We Need Defensive AI to Protect Us From AI Attacks


Note: This is an edited version of an article I wrote for RT Insights. I'm convinced we are entering the Golden Age of artificial intelligence (AI); with so much promise and potential in front of us, I am feeling a little like Neo in The Matrix as he swallows the red pill. However, rather than science fiction, my recent work at FICO to make AI better has drawn upon my background in theoretical physics to create what we call defensive AI. This is needed, because AI-based attacks are not science fiction -- they are happening today. Businesses have relied on AI to fight fraud and financial crime for more than 25 years.

Alexa's new 'Brief Mode' replaces verbal confirmations with chimes


Amazon confirmed it's rolling out an optional "Brief Mode" that lets Alexa users configure their Echo devices to use chimes and sounds for confirmations, instead of having Alexa respond with her voice. For example, if you ask Alexa to turn on your lights today, she will respond "okay" as she does so. But with Brief Mode enabled, Alexa will instead emit a small chime as she performs the task. The mode would be beneficial to someone who appreciates being able to control their smart home via voice, but doesn't necessarily need to have Alexa verbally confirming that she took action with each command. This is especially helpful for those who have voice-enabled a range of smart home accessories, and have gotten a little tired of hearing Alexa answer back.

AI Behind the Scenes Hero for FinTech Vinod Sharma's Blog


Financial payments and banking started in a very inefficient and traditional way, which was slow but still acceptable to the customers due to the stage in the information age. FinTech is now changing the whole game. In my personal opinion and hand on experience FinTech was, is and will remain Blue Ocean player where its all about collaboration, partnership and synergies. Competition is red ocean game. So I say FinTech is the Blue Ocean Strategy player.

AI, Machine Learning and Chatbots to be the future of Online Broking


Dhiraj Relli, MD and CEO, HDFC Securities, feels that a lot of personalised tools have evolved to help the customer achieve his goals and take informed decisions. Whether it is online or offline the customer expects different service standards where they not only compare with other competitors but also from other industries whether it is Uber or E-commerce firms. Brokerages need to partner with Fintech players and plug in the solution in their platforms. The way a brokerage gets information from the customer can be through several modes, face to face chat, phone, online trading or chatbots. " Brokerages need get information from the customer in whatever way he is comfortable," he says.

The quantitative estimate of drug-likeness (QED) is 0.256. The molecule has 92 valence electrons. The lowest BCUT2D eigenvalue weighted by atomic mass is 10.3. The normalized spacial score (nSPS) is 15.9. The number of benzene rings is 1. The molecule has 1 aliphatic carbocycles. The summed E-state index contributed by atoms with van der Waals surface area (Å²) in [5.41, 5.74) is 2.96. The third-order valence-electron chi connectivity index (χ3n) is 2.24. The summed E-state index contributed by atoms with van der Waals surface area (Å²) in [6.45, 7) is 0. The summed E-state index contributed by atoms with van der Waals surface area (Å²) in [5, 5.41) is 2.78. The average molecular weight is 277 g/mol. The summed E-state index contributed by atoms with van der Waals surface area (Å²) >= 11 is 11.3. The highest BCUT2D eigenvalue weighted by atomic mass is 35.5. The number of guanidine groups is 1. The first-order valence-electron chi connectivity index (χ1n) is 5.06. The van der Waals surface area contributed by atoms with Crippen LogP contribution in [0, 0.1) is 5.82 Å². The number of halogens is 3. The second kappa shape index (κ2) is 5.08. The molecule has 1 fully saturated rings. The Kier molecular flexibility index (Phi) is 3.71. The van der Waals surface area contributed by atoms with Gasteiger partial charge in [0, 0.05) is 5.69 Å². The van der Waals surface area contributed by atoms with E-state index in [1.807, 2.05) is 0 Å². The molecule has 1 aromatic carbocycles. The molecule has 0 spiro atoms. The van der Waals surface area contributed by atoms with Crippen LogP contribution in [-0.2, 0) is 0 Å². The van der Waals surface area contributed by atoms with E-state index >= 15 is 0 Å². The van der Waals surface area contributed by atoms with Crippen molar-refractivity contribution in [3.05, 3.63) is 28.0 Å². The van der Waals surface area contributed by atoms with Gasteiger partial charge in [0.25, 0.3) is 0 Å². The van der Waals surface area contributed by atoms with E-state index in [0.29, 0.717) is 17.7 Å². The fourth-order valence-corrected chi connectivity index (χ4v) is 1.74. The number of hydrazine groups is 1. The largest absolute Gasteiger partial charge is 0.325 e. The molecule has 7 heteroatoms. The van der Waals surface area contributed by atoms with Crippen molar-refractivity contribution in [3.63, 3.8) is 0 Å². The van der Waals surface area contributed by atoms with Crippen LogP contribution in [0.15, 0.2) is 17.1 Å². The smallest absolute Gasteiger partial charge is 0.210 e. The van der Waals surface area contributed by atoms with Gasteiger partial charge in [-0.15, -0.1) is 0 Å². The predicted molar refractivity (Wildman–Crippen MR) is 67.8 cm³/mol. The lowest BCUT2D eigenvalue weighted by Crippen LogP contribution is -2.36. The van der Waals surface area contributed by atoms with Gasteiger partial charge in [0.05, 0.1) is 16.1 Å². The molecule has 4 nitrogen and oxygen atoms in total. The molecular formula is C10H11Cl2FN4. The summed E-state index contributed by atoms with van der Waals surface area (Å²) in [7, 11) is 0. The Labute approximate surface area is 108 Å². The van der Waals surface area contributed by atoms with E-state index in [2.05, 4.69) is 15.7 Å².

Professor Stephen Hawking Warned Us About Rise of Artificial Intelligence


It's sad that one of the greatest minds of our time, Professor Stephen Hawking is no more. Nonetheless being one of the most brilliant figures to ever step on planet earth, the world-renowned theoretical physicist and cosmologist had very strong views and concerns about the rise of artificial intelligence. Taking into account Hawking's life history and accomplishments, that is, his discoveries about the four laws of black hole mechanics, the amazing theories about wormholes and time travel, his out of the world wisdom about top-down cosmology, and his books which sold out in millions; we can't afford to ignore his advice on AI. Also known as a fact-based technology dreamer, prof. Hawking voiced his fears that someday in future, a powerful artificial intelligence technology capable of evolving and improving itself could be developed by humans, after which it could turn against the human race.

Artificial intelligence comes in handy for offline retailers too - ETtech


Imagine you walk into aretail store wearing a blue striped shirt and by the time you go to the store help, he is already prepared with half a dozen striped shirts that you could consider buying. This might very well be possible, thanks to a suite of artificial intelligence (AI) based retail in-store products of SaaS provider Capillary Technologies. The company, which recently raised $20-million, has been working on using AI to understand the demographics, footfall and conversations within a retail store to give these stores a helping hand in an era where online players are aggressively expanding their operations. By using these solutions, stores can now attempt to do targeted advertising, produce heat maps, analyse conversations and build unique customer profiles. Capillary is piloting these solutions with an initial few customers.